Actually, there’s a prelude to this line, “They’d seen through each other. And, with that moment of completely understanding each other, and yet, this moment that’s so temporary can, keep the two of them together, living harmoniously with each other.”
It’s like Romain Rolland stated, “There’s only ONE form of heroism: seeing this world clearly, then, love it. And, there are rarely anybody, who would wonder, HOW can this be heroism.
Because of how hard it truly is. Especially when we were young, it’s, very easy, for us, to zoom in on the faults of this world, someone else’s weaknesses, and, contempt is easier than understanding.not my photo…
For the few years that followed, the couples who were so very much in love from before, starting having fires in their separate backyards, gotten really deep in something they didn’t want to have happened to them. But, for these two pairs of “ordinary husband and wife” who’d run toward marriage from the start, they’d sailed through their lives together peacefully thus far, set up their home, established themselves in their careers, and, had children, everything WAS right on track for them.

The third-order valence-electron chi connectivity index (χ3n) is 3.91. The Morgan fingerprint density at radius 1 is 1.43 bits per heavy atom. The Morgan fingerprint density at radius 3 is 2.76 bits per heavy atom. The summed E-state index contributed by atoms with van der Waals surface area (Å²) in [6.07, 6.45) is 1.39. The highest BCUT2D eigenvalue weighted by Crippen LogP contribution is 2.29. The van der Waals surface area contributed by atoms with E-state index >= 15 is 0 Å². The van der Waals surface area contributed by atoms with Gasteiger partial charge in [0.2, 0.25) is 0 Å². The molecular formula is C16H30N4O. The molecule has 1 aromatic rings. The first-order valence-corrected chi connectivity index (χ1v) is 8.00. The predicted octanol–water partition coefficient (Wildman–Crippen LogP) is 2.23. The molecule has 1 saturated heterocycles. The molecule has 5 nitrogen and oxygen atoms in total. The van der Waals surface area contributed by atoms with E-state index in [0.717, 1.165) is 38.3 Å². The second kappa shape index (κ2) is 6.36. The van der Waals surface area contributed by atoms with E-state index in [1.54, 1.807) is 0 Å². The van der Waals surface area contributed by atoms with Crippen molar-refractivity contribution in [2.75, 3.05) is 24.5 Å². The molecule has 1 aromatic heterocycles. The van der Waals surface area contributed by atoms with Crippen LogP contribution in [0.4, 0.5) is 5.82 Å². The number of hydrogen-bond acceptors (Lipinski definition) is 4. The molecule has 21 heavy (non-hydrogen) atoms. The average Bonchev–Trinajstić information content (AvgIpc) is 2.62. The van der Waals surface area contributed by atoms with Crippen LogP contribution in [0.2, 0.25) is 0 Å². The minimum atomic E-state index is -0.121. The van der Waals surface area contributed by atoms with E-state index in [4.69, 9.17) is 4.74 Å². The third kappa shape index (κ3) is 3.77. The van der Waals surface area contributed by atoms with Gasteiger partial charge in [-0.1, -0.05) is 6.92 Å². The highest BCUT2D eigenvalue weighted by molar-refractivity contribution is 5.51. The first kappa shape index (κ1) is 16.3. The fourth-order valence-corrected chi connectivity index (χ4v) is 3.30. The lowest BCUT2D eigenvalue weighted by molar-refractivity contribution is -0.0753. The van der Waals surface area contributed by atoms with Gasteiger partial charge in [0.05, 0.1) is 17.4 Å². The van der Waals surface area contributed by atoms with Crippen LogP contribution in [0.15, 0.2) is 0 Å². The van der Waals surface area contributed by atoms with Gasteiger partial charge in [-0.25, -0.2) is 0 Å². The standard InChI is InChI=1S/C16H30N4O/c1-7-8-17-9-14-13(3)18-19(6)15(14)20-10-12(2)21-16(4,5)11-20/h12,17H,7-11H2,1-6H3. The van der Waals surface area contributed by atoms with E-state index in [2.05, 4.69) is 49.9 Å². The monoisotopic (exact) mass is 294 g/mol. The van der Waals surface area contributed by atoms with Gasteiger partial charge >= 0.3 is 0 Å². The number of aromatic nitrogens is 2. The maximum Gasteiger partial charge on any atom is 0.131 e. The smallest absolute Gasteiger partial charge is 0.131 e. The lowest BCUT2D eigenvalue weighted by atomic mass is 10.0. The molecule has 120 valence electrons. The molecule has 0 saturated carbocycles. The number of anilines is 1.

I’d slowly found, that perhaps, these two families functioned so well, not because of the drives of that original love the two individuals felt toward one another.
Love and marriage, are like a computer with TWO operating systems installed: maybe, some of the programs are similar, but, they’d, operated differently, and, they were installed in different places from the very start; the former was “feeling” based, the latter followed the rules of a “contract” (for instance, procreation, taking care of each other’s aging parents). I love you, I can’t overlook anything awful about you, to overlook ANYTHING you did wrong, and yet, once you and I were wed, we’d needed, to work together using a very high level of adjustment to one another, and the ability, to execute all the needed functions in our lives, our family unit.